There are many things to consider when choosing street trees. The red maples in this article will probably grow taller than stated, given their parentage (e.g. ‘October Glory’ and ‘Autumn Flame’ maples are taller than 40-ft. at maturity). So these three red maple cultivars would not be appropriate to plant under or near power lines.

Additionally, red maples, in general, are notorious for lifting sidewalks with their surface roots. In nature, red maples are highly tolerant of water-saturated soils, which also makes them highly tolerant of the intensely compacted soils in cities. One of their survival strategies in nature is to produce surface roots. In cities, this surface-rooting tendency results in cracked curbs and sidewalks with tripping hazards. Finally, care needs to be taken when planting most maples, which tend to be thin-barked trees, not to expose them to low-angle sun from the southwest. Doing so will increase the likelihood of sunscald, which can kill the cambium layer on the south side of the tree. Eventually, sunscald injury will not only reduce the vigor and life-span of the tree, but make it unsightly in urban areas. So, as you can see, I do not agree with the assertion that these maples are great as urban trees.

What would I suggest?

In areas without powerlines: hornbeams, ginkgos, possibly Zelkovas, some oaks, possibly some of the new hybrid elms.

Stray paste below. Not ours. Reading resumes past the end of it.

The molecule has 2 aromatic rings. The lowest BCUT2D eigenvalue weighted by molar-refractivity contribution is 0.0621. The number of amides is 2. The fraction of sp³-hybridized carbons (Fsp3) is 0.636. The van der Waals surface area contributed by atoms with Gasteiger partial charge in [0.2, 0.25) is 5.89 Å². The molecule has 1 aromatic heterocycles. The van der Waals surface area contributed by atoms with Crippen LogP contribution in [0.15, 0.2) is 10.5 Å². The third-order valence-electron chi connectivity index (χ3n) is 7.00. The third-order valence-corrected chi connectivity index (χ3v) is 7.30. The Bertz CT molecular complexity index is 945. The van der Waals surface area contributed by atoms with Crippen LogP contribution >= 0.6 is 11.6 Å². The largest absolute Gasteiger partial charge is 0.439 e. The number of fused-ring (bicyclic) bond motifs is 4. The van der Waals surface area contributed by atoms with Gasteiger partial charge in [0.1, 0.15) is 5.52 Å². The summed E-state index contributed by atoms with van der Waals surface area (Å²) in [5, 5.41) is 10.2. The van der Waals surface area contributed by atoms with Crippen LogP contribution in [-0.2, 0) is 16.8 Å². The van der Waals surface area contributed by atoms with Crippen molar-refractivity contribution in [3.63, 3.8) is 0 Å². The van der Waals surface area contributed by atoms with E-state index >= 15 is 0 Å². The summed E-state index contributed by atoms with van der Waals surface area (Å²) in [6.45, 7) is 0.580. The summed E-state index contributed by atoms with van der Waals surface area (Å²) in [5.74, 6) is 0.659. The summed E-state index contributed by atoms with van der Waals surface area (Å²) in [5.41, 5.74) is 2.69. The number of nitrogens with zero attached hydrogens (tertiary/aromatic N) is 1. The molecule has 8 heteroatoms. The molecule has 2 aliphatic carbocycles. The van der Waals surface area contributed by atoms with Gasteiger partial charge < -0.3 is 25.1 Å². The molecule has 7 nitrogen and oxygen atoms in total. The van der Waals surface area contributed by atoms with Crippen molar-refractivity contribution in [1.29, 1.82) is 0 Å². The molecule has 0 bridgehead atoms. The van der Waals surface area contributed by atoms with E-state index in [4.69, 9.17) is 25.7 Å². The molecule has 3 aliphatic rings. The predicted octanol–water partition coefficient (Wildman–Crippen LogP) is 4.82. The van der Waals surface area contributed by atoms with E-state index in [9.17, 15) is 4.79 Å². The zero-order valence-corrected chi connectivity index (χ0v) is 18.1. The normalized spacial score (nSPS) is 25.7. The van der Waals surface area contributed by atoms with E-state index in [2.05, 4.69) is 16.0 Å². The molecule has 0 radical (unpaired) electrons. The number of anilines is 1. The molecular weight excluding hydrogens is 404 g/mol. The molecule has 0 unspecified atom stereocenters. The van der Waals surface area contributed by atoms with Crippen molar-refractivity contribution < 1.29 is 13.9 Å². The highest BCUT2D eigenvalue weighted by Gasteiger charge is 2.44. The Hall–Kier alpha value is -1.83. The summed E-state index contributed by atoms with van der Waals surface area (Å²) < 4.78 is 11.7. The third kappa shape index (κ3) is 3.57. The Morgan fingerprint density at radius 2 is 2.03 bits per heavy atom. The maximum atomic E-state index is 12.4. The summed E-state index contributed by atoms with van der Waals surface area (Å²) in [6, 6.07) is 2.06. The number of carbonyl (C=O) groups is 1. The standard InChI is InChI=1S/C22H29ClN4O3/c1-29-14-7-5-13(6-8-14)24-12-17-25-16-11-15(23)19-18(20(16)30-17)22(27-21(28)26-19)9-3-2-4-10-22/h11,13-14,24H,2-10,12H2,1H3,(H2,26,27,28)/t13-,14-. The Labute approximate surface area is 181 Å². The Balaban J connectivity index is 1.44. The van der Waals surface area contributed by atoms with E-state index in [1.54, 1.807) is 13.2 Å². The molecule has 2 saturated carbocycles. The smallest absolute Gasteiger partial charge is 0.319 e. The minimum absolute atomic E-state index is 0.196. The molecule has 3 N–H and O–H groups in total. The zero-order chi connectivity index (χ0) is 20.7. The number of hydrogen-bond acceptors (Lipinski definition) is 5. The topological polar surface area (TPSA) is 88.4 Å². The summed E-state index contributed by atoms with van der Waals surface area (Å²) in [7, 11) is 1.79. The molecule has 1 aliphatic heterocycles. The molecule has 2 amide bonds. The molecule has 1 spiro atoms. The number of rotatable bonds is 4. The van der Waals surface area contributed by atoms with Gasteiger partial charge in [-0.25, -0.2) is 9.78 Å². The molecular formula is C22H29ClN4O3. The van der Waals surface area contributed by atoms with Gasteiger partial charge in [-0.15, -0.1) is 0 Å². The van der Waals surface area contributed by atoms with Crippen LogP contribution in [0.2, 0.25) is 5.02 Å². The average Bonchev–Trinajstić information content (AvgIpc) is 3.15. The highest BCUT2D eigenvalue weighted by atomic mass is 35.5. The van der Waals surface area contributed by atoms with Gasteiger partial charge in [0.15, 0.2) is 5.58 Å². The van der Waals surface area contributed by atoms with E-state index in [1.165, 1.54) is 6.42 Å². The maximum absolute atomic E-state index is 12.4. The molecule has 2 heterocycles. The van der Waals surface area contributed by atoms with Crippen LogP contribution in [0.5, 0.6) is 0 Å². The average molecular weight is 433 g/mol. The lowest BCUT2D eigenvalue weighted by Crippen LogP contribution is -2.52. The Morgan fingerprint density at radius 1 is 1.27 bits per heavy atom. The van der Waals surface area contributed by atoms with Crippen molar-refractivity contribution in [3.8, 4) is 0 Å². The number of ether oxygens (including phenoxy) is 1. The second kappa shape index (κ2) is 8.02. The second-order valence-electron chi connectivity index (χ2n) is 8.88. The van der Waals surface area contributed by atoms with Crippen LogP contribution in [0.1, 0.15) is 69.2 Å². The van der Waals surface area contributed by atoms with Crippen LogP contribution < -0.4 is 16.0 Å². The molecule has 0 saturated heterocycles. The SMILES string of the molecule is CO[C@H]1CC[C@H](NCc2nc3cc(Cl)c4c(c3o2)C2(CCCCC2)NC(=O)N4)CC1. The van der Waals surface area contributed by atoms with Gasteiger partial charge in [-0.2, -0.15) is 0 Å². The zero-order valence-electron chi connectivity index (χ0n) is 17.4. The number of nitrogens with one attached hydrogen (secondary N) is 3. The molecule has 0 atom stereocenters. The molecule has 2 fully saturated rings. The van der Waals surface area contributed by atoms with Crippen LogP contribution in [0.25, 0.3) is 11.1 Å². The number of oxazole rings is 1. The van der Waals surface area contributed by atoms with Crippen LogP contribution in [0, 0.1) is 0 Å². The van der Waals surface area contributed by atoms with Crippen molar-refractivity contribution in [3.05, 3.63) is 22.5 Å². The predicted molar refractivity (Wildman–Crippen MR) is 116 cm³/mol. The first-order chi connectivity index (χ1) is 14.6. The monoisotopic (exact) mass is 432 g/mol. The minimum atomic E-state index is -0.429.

In areas with powerlines, Japanese snowbell, some pears, golden raintree, if space allows for spread.






Re "Suit Filed Against Turf Companies" www.landscapeonline.com/research/article/11149 in which 150 samples from two dozen artificial-turf companies tested by an independent lab showed that 30 percent had high lead levels.

Jon Petersen, president of Alfresco Living, LLC in Anna, Texas writes:

Well this brings to light something we as a potential installer were not aware of. Thanks LandscapeOnline for being on top of critical issues that could cause issues for us small business out here in Texas!!!











Denise De Hart, of DLF International Seeds (turfgrass producers) in Halsey, Oregon, writes:

"In our industry we have witnessed so many sports field managers switch to artificial turf and regret it that it will be a huge public service to continue to get the word out about the detriments to using it. Nothing is as good as natural grass on sports fields."





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June 27, 2019, 2:08 am PDT